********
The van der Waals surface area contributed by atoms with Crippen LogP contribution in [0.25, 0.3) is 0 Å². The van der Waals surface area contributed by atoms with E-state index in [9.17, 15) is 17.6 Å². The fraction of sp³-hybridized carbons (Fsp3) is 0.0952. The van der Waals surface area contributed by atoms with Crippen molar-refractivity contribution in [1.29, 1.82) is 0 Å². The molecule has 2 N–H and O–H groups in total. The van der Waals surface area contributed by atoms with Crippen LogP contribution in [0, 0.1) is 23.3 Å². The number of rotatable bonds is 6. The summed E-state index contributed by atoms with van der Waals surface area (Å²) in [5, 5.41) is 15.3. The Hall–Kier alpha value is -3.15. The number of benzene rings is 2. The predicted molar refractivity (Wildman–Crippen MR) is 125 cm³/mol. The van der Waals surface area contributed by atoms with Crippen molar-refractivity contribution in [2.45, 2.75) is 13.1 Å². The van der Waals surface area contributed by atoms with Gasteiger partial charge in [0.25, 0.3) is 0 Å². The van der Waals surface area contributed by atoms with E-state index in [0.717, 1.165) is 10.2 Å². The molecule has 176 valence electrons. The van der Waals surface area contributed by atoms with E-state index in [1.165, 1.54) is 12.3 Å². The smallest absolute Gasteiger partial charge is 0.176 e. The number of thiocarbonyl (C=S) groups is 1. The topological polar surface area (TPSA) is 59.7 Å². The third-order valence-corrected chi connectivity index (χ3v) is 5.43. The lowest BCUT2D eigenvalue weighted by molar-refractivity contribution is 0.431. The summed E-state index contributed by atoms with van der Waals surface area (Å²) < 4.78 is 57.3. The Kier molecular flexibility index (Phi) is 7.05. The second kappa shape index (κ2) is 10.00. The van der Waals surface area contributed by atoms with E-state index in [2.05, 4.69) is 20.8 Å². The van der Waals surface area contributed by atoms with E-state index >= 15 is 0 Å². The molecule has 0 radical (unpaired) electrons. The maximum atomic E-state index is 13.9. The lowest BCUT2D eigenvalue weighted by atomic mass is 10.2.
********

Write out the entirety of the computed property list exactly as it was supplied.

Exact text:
The van der Waals surface area contributed by atoms with Crippen LogP contribution in [0.25, 0.3) is 0 Å². The van der Waals surface area contributed by atoms with E-state index in [9.17, 15) is 17.6 Å². The fraction of sp³-hybridized carbons (Fsp3) is 0.0952. The van der Waals surface area contributed by atoms with Crippen molar-refractivity contribution in [1.29, 1.82) is 0 Å². The molecule has 2 N–H and O–H groups in total. The van der Waals surface area contributed by atoms with Crippen LogP contribution in [0, 0.1) is 23.3 Å². The number of rotatable bonds is 6. The summed E-state index contributed by atoms with van der Waals surface area (Å²) in [5, 5.41) is 15.3. The Hall–Kier alpha value is -3.15. The number of benzene rings is 2. The predicted molar refractivity (Wildman–Crippen MR) is 125 cm³/mol. The van der Waals surface area contributed by atoms with Crippen molar-refractivity contribution in [2.45, 2.75) is 13.1 Å². The van der Waals surface area contributed by atoms with Gasteiger partial charge in [0.25, 0.3) is 0 Å². The van der Waals surface area contributed by atoms with E-state index in [0.717, 1.165) is 10.2 Å². The molecule has 176 valence electrons. The van der Waals surface area contributed by atoms with E-state index in [1.165, 1.54) is 12.3 Å². The smallest absolute Gasteiger partial charge is 0.176 e. The number of thiocarbonyl (C=S) groups is 1. The topological polar surface area (TPSA) is 59.7 Å². The third-order valence-corrected chi connectivity index (χ3v) is 5.43. The lowest BCUT2D eigenvalue weighted by molar-refractivity contribution is 0.431. The summed E-state index contributed by atoms with van der Waals surface area (Å²) < 4.78 is 57.3. The Kier molecular flexibility index (Phi) is 7.05. The second kappa shape index (κ2) is 10.00. The van der Waals surface area contributed by atoms with E-state index in [2.05, 4.69) is 20.8 Å². The van der Waals surface area contributed by atoms with E-state index >= 15 is 0 Å². The molecule has 0 radical (unpaired) electrons. The maximum atomic E-state index is 13.9. The lowest BCUT2D eigenvalue weighted by atomic mass is 10.2.